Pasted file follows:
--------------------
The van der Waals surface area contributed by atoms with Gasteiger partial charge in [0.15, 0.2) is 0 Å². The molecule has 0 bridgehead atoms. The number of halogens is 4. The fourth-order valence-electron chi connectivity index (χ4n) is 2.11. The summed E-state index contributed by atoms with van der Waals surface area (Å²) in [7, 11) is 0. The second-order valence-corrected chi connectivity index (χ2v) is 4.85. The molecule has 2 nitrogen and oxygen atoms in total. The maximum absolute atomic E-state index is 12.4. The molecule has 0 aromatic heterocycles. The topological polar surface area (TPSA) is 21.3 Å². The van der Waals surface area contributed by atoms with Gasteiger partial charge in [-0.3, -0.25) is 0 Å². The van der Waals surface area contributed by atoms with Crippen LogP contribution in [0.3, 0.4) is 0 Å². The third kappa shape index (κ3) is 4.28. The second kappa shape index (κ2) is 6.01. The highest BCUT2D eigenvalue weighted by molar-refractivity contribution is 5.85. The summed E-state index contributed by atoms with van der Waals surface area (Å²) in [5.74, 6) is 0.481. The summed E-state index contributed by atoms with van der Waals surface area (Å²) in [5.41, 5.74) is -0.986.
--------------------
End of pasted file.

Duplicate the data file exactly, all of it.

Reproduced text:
The van der Waals surface area contributed by atoms with Gasteiger partial charge in [0.15, 0.2) is 0 Å². The molecule has 0 bridgehead atoms. The number of halogens is 4. The fourth-order valence-electron chi connectivity index (χ4n) is 2.11. The summed E-state index contributed by atoms with van der Waals surface area (Å²) in [7, 11) is 0. The second-order valence-corrected chi connectivity index (χ2v) is 4.85. The molecule has 2 nitrogen and oxygen atoms in total. The maximum absolute atomic E-state index is 12.4. The molecule has 0 aromatic heterocycles. The topological polar surface area (TPSA) is 21.3 Å². The van der Waals surface area contributed by atoms with Gasteiger partial charge in [-0.3, -0.25) is 0 Å². The van der Waals surface area contributed by atoms with Crippen LogP contribution in [0.3, 0.4) is 0 Å². The third kappa shape index (κ3) is 4.28. The second kappa shape index (κ2) is 6.01. The highest BCUT2D eigenvalue weighted by molar-refractivity contribution is 5.85. The summed E-state index contributed by atoms with van der Waals surface area (Å²) in [5.74, 6) is 0.481. The summed E-state index contributed by atoms with van der Waals surface area (Å²) in [5.41, 5.74) is -0.986.